Conventional kitchen sinks today often have four to six holes on the back sink ledge. Three of these may be used to accommodate a typical faucet assembly (single or double handle) usually requiring two of the three holes for incoming hot and cold water, while the third hole is normally covered by the faucet unused. When a dishwasher is located adjacent to the kitchen sink, the fourth hole is often used to accommodate an air gap designed to prevent wastewater from the dishwasher from being siphoned back into the dishwasher, and is commonly mandated by local government regulations. Such available air gaps usually consist of three elements: a one-piece molded plastic outer body having inlet and outlet conduits therein with a recess provided in the top of the outer body encompassing the upper ends of both conduits, a removable plastic splash plate fitted into or screwed onto the top of the outer body to conduct the water from the inlet conduit into the outlet conduit and can be removed for maintenance, and lastly a chrome plated or aesthetically covered vented outer cover for cosmetic reasons. A compression nut is provided for screwing onto the outer body to grip the counter top.
The wastewater discharged from a dishwasher may include solid particles such as waste food particles which sometimes escape through the dishwasher filtration system and the like, and an air gap fixture designed to accommodate such dishwasher wastewater discharge must be able to normally pass such objects through to the disposal or other drain line downstream. However, in the event such particles clog the upper end of the air gap, the air gap fixture should be easily disassembled to remove the clogged area of the apparatus and facilitate removal of the clogging objects.
Furthermore, due to the great variations of potable water quality in this country, many homeowners are installing water purification systems in their kitchen plumbing systems at significant expense. Reverse Osmosis (RO) filtration systems are commonly used as the preferred method for drinking water due to its effectiveness for treating a variety of aesthetic and health contaminants.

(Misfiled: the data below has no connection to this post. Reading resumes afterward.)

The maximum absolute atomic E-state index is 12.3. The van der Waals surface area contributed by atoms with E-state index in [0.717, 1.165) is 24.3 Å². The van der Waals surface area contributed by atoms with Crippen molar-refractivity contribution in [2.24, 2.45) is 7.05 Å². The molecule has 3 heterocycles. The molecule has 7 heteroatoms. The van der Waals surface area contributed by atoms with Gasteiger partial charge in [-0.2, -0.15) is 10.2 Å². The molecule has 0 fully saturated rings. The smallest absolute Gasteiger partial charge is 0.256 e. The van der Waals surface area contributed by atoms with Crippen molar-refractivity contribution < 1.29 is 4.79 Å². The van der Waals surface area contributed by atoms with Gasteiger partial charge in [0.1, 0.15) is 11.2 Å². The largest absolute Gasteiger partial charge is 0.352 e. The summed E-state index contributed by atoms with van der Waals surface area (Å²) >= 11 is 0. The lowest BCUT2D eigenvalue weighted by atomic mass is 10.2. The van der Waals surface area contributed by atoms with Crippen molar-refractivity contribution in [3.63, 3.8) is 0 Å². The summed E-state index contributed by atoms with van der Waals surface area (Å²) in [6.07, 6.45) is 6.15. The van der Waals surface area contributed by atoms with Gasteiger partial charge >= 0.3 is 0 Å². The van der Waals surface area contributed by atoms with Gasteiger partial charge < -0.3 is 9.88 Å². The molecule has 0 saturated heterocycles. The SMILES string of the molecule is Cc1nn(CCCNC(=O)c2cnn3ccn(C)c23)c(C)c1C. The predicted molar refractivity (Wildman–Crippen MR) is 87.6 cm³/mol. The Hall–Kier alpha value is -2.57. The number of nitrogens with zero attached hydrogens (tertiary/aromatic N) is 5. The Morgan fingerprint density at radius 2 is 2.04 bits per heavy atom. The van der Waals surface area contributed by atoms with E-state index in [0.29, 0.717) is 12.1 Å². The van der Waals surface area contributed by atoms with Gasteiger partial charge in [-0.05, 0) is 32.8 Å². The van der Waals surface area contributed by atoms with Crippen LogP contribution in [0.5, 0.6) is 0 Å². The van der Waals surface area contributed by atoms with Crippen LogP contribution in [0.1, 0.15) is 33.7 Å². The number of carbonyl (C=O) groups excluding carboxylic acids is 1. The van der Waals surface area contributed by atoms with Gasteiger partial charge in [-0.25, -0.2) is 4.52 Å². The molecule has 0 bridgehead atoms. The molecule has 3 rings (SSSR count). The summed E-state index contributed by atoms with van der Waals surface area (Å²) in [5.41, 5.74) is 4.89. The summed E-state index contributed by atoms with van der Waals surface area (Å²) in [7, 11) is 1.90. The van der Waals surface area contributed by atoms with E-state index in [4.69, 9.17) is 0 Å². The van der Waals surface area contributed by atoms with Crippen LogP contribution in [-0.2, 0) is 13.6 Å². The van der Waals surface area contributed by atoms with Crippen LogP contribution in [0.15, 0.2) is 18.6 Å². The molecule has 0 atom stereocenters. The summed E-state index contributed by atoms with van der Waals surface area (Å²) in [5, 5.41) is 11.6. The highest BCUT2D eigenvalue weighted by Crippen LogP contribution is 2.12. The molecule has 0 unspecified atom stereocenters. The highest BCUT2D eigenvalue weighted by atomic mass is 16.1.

In RO, the semipermeable membrane through ion exclusion permits pure water to pass on one side while the higher concentration of contaminants is rejected on the other side of the membrane and rinsed to the drainage system to prevent the membrane from scaling. Any uncontrolled backflow from the drainage system thus can enter and contaminate the RO membrane and associated structure. For this reason, whenever there is drainage from an RO unit into a sewer system, plumbing codes require that backflow prevention devices, such as air gap devices, be used. Like a dishwasher drain air gap fixture, these RO air gap fixtures are designed to prevent backsiphoning or backflow of contaminated water into the RO unit.
In this regard, contaminated water is considered to be any waste or reject water downstream of the RO unit, and an acceptable backflow prevention device must prevent entry of such downstream water into the RO unit under all conceivable conditions of operation. Therefore, plumbing codes require an air gap type of backflow preventer to have a code listed air gap device in order to prevent the backsiphoning type of backflow. Plumbing codes usually also require a so-called “flood level” (F/L) to be established and permanently marked on each air gap type of faucet, with the F/L and the height location required to be at least one inch above the faucet mounting base.
However, a second conventional single inlet air gap device would also require further modification of the existing plumbing.
A similar air gap installation problem arises when it is desired to install an undercounter water softener in the vicinity of the kitchen sink and either an RO unit or dishwasher, or both, are already present. Also, some newer and increasingly popular dishwasher models have a combination of small load and full load (double) compartments which require two air gap fixtures or a twin dual inlet air gap fixture.
Although various dual purpose air gap fixtures have hitherto been provided in efforts to solve these installation problems, there remains a need for improvements in such dual purpose air gap fixtures.